- Moving to the burbs
- Stocks, loonie, oil at a glance
- Canopy strikes deal
- Rogers profit slips
- Retail sales rise, though volumes muted
- Required Reading
Moving to the burbs
Many millennials want metropolitan living, but are being forced to look to the suburbs because of high city prices, Toronto-Dominion Bank says.
Indeed, almost 65 per cent of millennials polled in a TD-commissioned Environics Research Group survey said they’d opt for “suburban life” to be able to own a home.
“Eight in 10 (81 per cent) Canadian millennials aspire to own their own home, but financial realities, including the rising cost of home prices across the country, mean many of today’s buyers need to expand their search to the suburbs in their quest for an affordable property, even if they’re already in the housing market,” TD said in releasing the survey results.
Millennials are most concerned about affordability, the size of their homes and the state of the neighbourhood, the study showed.
They’re also prepared to eat out less, shop less and cut their spending on entertainment if that means they can own property, TD said.
(Are you a homeowner worried about debt? If you would like to share your story with The Globe and Mail, contact reporter Rachelle Younglai at email@example.com .)
- Dianne Nice: Real Estate: Rules, rates and reality checks for first-time home buyers
- Janet McFarland: Stress test responsible for drop of as much as $15-billion in new mortgages, study finds
- Thinking of buying or selling in Vancouver or Toronto? Read this first
- Konrad Yakabuski: Our messed-up housing policy is killing the Canadian dream
- Housing affordability at ‘crisis levels’ in Vancouver and Toronto, with Montreal pushing the limits
Markets at a glance
Canopy strikes deal
Canopy Growth Corp. has struck a complex deal to take control of Acreage Holdings Inc. when the timing is right.
The Canadian cannabis company lauded the agreement is complementing its “U.S. CBD strategy with an an accelerated pathway” into the American markets once it’s federally legal.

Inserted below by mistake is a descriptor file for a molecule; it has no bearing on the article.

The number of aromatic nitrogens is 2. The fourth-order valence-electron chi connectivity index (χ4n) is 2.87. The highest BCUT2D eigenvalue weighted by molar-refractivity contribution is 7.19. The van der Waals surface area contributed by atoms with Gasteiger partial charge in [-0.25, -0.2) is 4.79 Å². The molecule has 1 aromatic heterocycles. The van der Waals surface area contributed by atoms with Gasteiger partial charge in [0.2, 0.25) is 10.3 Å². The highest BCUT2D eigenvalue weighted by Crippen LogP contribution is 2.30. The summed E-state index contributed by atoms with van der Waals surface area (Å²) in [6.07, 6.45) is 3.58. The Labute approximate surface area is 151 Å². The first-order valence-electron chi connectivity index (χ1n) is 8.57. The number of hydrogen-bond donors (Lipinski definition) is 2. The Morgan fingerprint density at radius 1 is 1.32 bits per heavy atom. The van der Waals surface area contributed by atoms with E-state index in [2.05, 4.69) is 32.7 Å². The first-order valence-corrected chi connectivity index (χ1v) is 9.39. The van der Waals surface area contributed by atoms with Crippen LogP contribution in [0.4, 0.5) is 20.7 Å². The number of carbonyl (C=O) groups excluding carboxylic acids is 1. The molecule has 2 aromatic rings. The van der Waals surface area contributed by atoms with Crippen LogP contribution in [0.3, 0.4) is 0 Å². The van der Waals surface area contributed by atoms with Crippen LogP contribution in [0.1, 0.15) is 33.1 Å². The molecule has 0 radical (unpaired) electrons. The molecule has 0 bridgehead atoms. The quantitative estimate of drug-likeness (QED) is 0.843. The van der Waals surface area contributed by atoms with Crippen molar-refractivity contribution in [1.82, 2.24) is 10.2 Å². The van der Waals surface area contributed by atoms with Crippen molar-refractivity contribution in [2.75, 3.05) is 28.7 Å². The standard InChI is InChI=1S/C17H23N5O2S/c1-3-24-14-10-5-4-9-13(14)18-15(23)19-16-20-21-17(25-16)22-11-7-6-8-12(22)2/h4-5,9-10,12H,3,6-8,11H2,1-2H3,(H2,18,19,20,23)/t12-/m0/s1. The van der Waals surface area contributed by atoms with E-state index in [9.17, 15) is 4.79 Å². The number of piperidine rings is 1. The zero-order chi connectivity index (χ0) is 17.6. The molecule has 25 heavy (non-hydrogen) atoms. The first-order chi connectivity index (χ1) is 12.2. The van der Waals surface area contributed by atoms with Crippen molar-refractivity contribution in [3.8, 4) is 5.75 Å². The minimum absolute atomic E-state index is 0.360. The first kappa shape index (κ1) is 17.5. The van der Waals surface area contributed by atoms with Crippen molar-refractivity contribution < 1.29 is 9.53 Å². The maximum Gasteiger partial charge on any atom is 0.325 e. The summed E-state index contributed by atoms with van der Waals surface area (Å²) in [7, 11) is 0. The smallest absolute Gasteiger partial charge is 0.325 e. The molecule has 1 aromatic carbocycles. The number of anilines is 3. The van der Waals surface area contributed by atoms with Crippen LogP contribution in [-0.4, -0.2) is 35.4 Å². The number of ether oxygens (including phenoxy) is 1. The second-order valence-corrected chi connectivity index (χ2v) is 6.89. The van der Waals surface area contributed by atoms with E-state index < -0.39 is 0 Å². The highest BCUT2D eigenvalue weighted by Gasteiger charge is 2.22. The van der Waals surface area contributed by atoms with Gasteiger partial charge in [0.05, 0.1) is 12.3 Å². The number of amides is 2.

Canopy is buying “the right to acquire 100 per cent of the shares of Acreage,” with a stipulation that it must do so when pot becomes federally legal in the U.S.
Acreage shareholders would immediately get US$300-million. When all is said and done, the deal would be worth about US$3.4-billion, the companies said.
There’s also a licensing pact that gives Acreage access to Canopy brands.
The two companies will operate separately until Canopy exercises its right.
“Today we announce a complex transaction with a simple objective,” said Bruce Linton, Canopy’s co-chief executive. “Our right to acquire Acreage secures our entrance strategy into the United States as soon as a federally-permissible pathway exists.”
Rogers profit slips
Rogers Communications Inc. added fewer new wireless and internet customers and profit slipped in the first quarter, in part due to Toronto Blue Jays player salaries, The Globe and Mail’s Christine Dobby reports.
Rogers said overall revenue was down 1 per cent in the first quarter to $3.59-billion and profit fell by 8 per cent to $391-million.
The company said that was largely because of baseball-related considerations at its media division, citing the timing of player salaries and a tough comparison to the first quarter last year, when Major League Baseball paid the Blue Jays a large distribution.
Retail sales rise
Canada’s retailers finally scored a winning month in February, muted though it was in volume terms, as sales rose after three losing months in a row.
Retail sales climbed 0.8 per cent in February, Statistics Canada said. When you strip out price changes sales rose 0.2 per cent by volume.
Driving the gains were general merchandise outlets, such as department stores and warehouse clubs, and car and parts dealers.
Indeed, sales at new car dealers rose 3.1 per cent.
“Canadians have been reluctant shoppers of late, but were willing to brave cold February weather to finally go out and spend more, even if most of that was to cover higher prices rather than actually load up on goods,” said CIBC World Markets chief economist Avery Shenfeld.
“In sum, while this was ‘better than expected’ and will help offset weaker factory activity in terms of February GDP, it wasn’t really all that strong a signal for consumer activity,” he added.
From Reuters: Samsung’s new Galaxy Fold, a splashy $1,980 phone that opens into a tablet, is malfunctioning for some journalist reviewers after only a day or two of use, according to posts on social media.
Kenney eyes pipelines
Premier-designate Jason Kenney says he plans to enact the former NDP government’s legislation to allow Alberta to cut off oil shipments to British Columbia over the Trans Mountain pipeline. Justin Giovannetti reports.
Businesses want steady rates
Businesses are sending the Bank of Canada a clear message on interest rates, columnist David Parkinson writes: Hold the line.
Investment reporter David Berman looks at how a climate-change investing strategy can help you beat the market.